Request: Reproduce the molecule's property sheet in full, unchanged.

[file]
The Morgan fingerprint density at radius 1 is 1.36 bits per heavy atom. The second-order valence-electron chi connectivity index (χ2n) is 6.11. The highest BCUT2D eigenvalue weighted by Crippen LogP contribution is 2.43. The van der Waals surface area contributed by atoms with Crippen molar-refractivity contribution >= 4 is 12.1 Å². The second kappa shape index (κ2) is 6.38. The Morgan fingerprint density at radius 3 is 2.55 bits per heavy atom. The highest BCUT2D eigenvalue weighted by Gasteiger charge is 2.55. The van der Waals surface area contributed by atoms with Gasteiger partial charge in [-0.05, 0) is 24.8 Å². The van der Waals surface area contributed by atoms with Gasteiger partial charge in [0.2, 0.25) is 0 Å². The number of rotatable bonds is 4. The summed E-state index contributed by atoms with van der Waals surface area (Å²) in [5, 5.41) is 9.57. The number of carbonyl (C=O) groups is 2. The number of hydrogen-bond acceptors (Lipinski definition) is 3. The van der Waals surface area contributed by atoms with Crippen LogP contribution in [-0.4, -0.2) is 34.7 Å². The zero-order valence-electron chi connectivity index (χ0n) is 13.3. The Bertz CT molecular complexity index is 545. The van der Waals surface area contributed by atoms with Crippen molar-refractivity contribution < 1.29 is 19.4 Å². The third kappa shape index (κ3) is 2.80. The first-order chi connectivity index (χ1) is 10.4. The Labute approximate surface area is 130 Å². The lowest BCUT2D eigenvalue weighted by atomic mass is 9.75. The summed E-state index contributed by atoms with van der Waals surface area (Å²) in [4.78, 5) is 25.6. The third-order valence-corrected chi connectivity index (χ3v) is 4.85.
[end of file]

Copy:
The Morgan fingerprint density at radius 1 is 1.36 bits per heavy atom. The second-order valence-electron chi connectivity index (χ2n) is 6.11. The highest BCUT2D eigenvalue weighted by Crippen LogP contribution is 2.43. The van der Waals surface area contributed by atoms with Crippen molar-refractivity contribution >= 4 is 12.1 Å². The second kappa shape index (κ2) is 6.38. The Morgan fingerprint density at radius 3 is 2.55 bits per heavy atom. The highest BCUT2D eigenvalue weighted by Gasteiger charge is 2.55. The van der Waals surface area contributed by atoms with Gasteiger partial charge in [-0.05, 0) is 24.8 Å². The van der Waals surface area contributed by atoms with Gasteiger partial charge in [0.2, 0.25) is 0 Å². The number of rotatable bonds is 4. The summed E-state index contributed by atoms with van der Waals surface area (Å²) in [5, 5.41) is 9.57. The number of carbonyl (C=O) groups is 2. The number of hydrogen-bond acceptors (Lipinski definition) is 3. The van der Waals surface area contributed by atoms with Crippen LogP contribution in [-0.4, -0.2) is 34.7 Å². The zero-order valence-electron chi connectivity index (χ0n) is 13.3. The Bertz CT molecular complexity index is 545. The van der Waals surface area contributed by atoms with Crippen molar-refractivity contribution < 1.29 is 19.4 Å². The third kappa shape index (κ3) is 2.80. The first-order chi connectivity index (χ1) is 10.4. The Labute approximate surface area is 130 Å². The lowest BCUT2D eigenvalue weighted by atomic mass is 9.75. The summed E-state index contributed by atoms with van der Waals surface area (Å²) in [4.78, 5) is 25.6. The third-order valence-corrected chi connectivity index (χ3v) is 4.85.